Bisket Jatra is a huge festival of Newari people and is particularly celebrated in the most ancient city, Bhaktapur. The city is known as the city of devotees and temples and famous for its indigenous community, culture, tradition, festivals, rituals, practices and cuisines. People tend to celebrate numerous festivals and Jatras annually with the same spirit and enthusiasm. But the thing about Bisket Jatra is different from all other festivals and that’s the reason why it has been able to allure the crowd and capture the heart of many. Therefore, whenever people conceptualize Jatras, their mind stucks on one tag, Biska Jatra. Biska Jatra is one of the most popular and longest Jatra of Nepal, especially celebrated in Bhaktapur, Dhapasi, Thimi, and Tokha.
Biska Jatra popularly known as Bisket Jatra is the biggest outdoor celebration in Bhaktapur city. Many people perceive this event as Bisket Jatra, whereas, Newars refer it as Biska Jatra. It also has another typical name “Bisya Jatra” where “Bi” refers to a giant snake and “sya” means to kill. Therefore, it denotes it is the celebration of killing a giant snake. It is celebrated at the start of Nepali New Year; however, it is not connected with it. This celebration is celebrated for nine days and eight nights which signifies it as one of the largest Jatra of Nepal. The most eventful point for this festival is Bhaktapur Durbar Square, Taumadi Square, and Balkumari Thimi.
The main attractions of the Jatra are the wooden poles, yoh si dyo or lingos, three-story pagoda-style chariot (raths) of Bhairavnath and Bhadrakali, tug-of-war between the thane and kone communities and a tongue - piercing ceremony of bode in which one of the local people ramble around different parts of the city holding a round bamboo rack with flaring lights with a pierced tongue. On the same day, children including adult children offer sweets, fruits and gifts to their mother to show respect and hat tip.
These nine days and eight nights long festival start with the locals hauling the chariots (raths) of Bhairavnath and Bhadrakali in Taumadi square and they are glorified on the respective chariots called the Bhaila kha and Nakinju kha. The festival begins four days before the Nepalese New Year, which is about 57 years onwards from A.D. and celebrated until the next four days after New Year. On the last day of the year, the wooden poles are raised over two different places in Bhaktapur. One of them is brought down the day after and another one on the last day of the festival. During the whole festival, different groups and communities perform different types of dance masking devotees and playing traditional musical instruments like dhema ,dha, flute and so on.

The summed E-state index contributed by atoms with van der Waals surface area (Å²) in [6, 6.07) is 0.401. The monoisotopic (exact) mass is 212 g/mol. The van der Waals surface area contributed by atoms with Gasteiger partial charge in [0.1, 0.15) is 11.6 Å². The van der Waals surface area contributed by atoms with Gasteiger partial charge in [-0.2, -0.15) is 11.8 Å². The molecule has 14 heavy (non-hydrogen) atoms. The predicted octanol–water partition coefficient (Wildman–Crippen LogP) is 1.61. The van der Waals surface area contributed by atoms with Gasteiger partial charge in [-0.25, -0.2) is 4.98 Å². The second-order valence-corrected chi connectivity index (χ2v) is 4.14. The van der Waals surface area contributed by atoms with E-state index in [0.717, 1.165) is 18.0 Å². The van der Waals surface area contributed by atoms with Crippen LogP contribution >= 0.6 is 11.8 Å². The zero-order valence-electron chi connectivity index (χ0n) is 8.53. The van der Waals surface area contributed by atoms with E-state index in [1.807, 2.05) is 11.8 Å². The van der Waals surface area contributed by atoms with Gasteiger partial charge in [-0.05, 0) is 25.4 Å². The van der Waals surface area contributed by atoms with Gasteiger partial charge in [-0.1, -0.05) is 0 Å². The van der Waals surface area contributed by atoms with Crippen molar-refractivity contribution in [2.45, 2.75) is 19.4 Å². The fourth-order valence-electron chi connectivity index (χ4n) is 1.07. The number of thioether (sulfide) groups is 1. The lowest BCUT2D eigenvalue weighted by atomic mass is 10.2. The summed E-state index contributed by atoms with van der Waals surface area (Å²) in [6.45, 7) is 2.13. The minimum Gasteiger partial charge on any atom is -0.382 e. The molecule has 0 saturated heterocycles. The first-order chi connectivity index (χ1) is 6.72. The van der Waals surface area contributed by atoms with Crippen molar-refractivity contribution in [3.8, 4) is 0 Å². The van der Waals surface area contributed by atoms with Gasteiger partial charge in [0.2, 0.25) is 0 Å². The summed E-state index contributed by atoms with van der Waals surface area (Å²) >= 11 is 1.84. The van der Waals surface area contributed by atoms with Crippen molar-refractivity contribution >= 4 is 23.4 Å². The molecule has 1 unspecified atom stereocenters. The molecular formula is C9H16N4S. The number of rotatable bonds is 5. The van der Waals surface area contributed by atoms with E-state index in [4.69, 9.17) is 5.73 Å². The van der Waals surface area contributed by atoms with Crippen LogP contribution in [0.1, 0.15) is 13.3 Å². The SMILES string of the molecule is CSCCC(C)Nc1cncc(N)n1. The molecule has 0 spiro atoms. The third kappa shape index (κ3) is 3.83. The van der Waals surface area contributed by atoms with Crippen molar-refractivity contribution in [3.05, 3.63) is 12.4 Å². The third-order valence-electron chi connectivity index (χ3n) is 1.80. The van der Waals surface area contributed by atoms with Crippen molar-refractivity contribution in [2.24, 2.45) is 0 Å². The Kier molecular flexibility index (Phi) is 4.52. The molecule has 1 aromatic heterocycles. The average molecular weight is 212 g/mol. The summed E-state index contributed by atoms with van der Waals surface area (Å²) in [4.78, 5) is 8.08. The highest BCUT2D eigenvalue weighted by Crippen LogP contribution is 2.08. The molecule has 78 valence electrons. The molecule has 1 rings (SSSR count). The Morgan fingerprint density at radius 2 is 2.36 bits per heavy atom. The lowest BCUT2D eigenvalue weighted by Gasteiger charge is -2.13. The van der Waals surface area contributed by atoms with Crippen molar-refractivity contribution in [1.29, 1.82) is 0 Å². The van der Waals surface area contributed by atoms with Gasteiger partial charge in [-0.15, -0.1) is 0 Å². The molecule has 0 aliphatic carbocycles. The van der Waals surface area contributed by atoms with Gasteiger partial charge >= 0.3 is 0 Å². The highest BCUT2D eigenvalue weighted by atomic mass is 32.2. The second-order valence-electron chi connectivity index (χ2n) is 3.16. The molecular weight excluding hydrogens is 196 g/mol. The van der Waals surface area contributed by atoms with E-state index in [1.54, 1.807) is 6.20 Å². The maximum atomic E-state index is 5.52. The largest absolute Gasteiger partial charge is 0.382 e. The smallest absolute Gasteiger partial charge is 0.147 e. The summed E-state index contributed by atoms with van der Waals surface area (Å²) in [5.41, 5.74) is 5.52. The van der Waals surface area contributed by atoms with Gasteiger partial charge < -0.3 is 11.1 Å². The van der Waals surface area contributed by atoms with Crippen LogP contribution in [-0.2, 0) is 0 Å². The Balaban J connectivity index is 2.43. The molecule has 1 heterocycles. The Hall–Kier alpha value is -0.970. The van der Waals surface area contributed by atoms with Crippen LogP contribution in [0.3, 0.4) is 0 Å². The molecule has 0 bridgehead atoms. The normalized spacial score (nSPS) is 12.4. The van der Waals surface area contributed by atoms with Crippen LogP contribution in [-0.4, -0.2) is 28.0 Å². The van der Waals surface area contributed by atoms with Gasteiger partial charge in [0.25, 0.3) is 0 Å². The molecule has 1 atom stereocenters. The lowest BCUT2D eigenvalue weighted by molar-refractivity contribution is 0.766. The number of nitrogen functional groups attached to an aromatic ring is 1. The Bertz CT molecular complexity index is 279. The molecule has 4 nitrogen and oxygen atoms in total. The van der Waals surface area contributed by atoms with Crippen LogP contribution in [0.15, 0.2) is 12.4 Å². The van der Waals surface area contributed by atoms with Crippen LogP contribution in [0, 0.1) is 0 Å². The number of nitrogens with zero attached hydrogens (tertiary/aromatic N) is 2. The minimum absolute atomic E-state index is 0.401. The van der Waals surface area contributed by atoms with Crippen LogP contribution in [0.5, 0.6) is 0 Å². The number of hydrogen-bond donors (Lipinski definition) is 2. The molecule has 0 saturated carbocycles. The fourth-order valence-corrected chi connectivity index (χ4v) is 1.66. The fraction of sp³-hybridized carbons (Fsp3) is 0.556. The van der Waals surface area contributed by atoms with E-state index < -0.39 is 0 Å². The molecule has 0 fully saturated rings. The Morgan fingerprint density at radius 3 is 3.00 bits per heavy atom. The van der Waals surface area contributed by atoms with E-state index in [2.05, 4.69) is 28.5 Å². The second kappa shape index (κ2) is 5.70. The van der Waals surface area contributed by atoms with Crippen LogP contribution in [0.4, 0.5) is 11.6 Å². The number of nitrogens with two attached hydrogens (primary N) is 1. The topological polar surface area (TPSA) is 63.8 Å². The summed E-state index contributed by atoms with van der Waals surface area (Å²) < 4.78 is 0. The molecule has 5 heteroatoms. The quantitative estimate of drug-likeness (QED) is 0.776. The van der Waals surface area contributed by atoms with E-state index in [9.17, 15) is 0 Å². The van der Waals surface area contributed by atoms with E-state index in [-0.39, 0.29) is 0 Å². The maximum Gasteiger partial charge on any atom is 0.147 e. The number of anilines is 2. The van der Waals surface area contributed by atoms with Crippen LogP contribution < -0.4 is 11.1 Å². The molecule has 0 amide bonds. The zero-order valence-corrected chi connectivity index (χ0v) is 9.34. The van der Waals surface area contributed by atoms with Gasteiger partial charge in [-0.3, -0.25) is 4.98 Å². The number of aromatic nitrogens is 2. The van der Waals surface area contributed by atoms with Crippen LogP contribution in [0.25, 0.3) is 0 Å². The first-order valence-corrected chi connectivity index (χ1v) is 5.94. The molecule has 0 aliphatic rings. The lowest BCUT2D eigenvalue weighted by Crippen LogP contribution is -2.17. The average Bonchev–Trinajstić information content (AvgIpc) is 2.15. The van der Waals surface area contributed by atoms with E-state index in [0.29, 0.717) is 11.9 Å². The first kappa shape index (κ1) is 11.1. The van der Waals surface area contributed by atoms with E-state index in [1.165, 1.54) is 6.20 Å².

The festival dates back to the Licchavi era when King Jagat Jyoti Malla ruled over Bhaktapur, where you can still find the best art and craft dating to the medieval age. Coming to the myths about this Jatra, it is said that a beautiful princess always became the widow after a day of her marriage as several men who married her were found dead the next day because of snakebite. However, a prince with tantric power came over and tied the knot with her. On their wedding night, he stayed awake and came to know the reason behind the mysterious deaths. Two snakes appeared in the thread-like structures through the nostrils of the princess and attacked the prince upon which he killed the snake with his sword. When people saw him alive, the next morning, they celebrated the day as Biska Jatra. It is believed that this Jatra was celebrated since the 12 century.
Bisket Jatra is the most standout vivid Jatra of Nepal and can be said as one of the most dangerous events in the world. Therefore, whenever you seek to attend this event, you must adopt a few measures such as taking a guide along and always participating in groups. Moreover, you should not approach raths and wooden poles and if you intend to participate in the tug-of-war, you will be suggested not to as it is a deadly thing to do.
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